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The Impact of Ocean Acidification on Blue King Crab

Paper Reviewed
Long, W.C.,Van Sant, S.B., Swiney, K.M. and Foy, R.J. 2017. Survival, growth, and morphology of blue king crabs: effect of ocean acidification decreases with exposure time. ICES Journal of Marine Science 74: 1033-1041.

Writing as background for their work, Long et al. (2017) note that the blue king crab (Paralithodes platypus) is an important and commercially valuable species in the Bering Sea, yet they say that "nothing is known about blue king crab sensitivity to ocean acidification." Therefore, they made it their goal to learn how projected changes in future seawater pH might affect blue king crab populations; and to do so, they performed a year-long laboratory study to investigate the effects of ocean acidification on the growth, morphology and survival of this particular species.

The experiment was conducted at the Alaska Fisheries Science Center's Kodiak Laboratory in Kodiak, AK. There, juvenile blue king crabs were exposed to one of three seawater pH treatments corresponding to present (pH of 8.1) and future projections of ocean acidification (pH of 7.8 and 7.5). Each crab was checked daily for moulting or mortality and morphometric measurements of various growth-related parameters that were made over the course of the one-year study.

Results of the experiment revealed that overall mortality was higher for crabs reared in the lowest pH treatment (pH of 7.5), whereas the middle pH treatment (7.8) was not significantly different from ambient seawater conditions (pH of 8.1). However, as stated by Long et al., "the overall mortality is not the whole story."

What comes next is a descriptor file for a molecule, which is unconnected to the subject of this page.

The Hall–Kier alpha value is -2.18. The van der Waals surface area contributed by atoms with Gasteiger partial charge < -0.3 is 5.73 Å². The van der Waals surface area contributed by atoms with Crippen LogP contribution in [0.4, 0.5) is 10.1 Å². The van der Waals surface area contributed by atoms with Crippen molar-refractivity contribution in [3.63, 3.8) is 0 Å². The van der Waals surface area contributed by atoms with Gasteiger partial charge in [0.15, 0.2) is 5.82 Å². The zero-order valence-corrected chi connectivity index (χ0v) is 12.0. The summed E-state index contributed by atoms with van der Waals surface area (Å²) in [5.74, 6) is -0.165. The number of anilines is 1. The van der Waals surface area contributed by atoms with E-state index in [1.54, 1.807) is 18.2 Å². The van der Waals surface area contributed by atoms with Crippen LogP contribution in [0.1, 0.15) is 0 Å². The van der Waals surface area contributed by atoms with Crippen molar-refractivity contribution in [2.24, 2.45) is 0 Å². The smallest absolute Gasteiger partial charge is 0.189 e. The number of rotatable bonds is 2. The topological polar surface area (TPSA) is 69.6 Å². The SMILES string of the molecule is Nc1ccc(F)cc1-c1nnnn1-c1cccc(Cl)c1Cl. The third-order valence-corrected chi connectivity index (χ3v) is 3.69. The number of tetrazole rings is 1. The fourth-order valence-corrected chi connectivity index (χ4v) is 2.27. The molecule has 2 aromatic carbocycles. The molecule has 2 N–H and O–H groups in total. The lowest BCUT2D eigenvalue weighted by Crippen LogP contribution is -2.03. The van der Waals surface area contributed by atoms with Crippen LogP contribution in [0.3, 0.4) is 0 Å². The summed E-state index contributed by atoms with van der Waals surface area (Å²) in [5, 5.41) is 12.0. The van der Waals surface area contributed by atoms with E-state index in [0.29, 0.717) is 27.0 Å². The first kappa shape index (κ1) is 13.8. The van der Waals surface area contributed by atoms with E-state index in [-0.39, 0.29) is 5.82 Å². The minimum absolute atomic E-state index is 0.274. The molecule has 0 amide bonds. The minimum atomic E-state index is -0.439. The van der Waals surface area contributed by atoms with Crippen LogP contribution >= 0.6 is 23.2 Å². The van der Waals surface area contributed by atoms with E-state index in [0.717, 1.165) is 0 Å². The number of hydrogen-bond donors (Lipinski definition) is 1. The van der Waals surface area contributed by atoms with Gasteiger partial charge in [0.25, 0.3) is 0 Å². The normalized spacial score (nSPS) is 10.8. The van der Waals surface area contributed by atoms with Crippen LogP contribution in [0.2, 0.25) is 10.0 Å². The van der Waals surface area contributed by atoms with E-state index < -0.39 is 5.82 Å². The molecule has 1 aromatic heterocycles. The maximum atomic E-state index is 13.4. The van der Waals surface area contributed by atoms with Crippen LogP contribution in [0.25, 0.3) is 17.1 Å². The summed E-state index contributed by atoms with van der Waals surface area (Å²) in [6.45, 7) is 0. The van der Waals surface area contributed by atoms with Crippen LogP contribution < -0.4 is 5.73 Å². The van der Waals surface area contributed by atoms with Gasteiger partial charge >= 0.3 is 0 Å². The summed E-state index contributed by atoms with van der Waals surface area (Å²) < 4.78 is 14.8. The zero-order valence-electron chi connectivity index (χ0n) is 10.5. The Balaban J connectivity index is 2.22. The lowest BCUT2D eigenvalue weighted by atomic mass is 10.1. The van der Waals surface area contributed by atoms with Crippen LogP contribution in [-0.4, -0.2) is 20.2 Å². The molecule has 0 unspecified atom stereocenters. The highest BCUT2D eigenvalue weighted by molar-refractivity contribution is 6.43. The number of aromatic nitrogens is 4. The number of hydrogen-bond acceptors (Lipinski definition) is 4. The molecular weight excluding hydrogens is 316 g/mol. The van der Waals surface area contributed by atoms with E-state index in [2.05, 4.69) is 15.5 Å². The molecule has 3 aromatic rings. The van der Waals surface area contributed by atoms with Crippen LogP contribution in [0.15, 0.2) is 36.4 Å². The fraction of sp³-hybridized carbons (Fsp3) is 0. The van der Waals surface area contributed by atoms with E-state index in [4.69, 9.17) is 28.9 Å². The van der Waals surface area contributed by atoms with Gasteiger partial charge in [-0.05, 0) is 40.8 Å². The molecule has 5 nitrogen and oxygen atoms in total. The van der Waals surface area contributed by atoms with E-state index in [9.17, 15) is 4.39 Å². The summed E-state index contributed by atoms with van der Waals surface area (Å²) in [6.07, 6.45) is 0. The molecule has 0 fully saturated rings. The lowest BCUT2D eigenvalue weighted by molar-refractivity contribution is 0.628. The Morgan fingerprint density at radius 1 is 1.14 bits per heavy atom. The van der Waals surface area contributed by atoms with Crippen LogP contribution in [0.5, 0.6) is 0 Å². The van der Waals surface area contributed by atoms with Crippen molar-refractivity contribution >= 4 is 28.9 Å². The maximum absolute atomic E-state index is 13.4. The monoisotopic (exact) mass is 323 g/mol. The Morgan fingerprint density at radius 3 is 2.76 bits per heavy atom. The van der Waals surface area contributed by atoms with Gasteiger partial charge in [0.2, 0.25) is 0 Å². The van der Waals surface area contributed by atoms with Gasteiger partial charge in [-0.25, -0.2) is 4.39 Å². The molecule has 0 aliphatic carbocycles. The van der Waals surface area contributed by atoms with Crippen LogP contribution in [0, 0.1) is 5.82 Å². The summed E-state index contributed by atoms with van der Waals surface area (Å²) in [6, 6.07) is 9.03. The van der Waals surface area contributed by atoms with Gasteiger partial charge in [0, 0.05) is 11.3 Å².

According to the four researchers, nearly all of the observed mortality differences can be explained by a high initial rate of mortality in the pH 7.5 treatment. Subsequent to this initial die-off, the mortality rate in the pH 7.5 treatment "declined quickly over the first couple of months such that, by the end of the experiment, it was similar to or even lower than the rate in the other treatments." Indeed, they add that "there was not a single mortality in the pH 7.5 treatment after day 135 through the end of the experiment on day 356," which was a feat unmatched in the other two treatments.

Commenting on this mortality rate decline in the lowest pH treatment, Long et al. suggest it to likely be indicative of "phenotypic variability or plasticity," which enabled the juvenile organisms to acclimate to ocean acidification. And if this is indeed the case, they opine that "phenotypic plasticity (altering physiology to adapt to different conditions) or phenolic variability could substantially reduce or eliminate any potential large-scale population effects" of ocean acidification on blue king crab. Furthermore, they add that "because the pHs at which blue king crab is affected will not be reached for many decades, there is ample time for evolutionary adaptation to work on phenotypic variability in the population." Thus, the researchers ultimately conclude that "blue king crab may prove resilient to changes in ocean carbonate chemistry over the next two centuries."

Posted 3 August 2017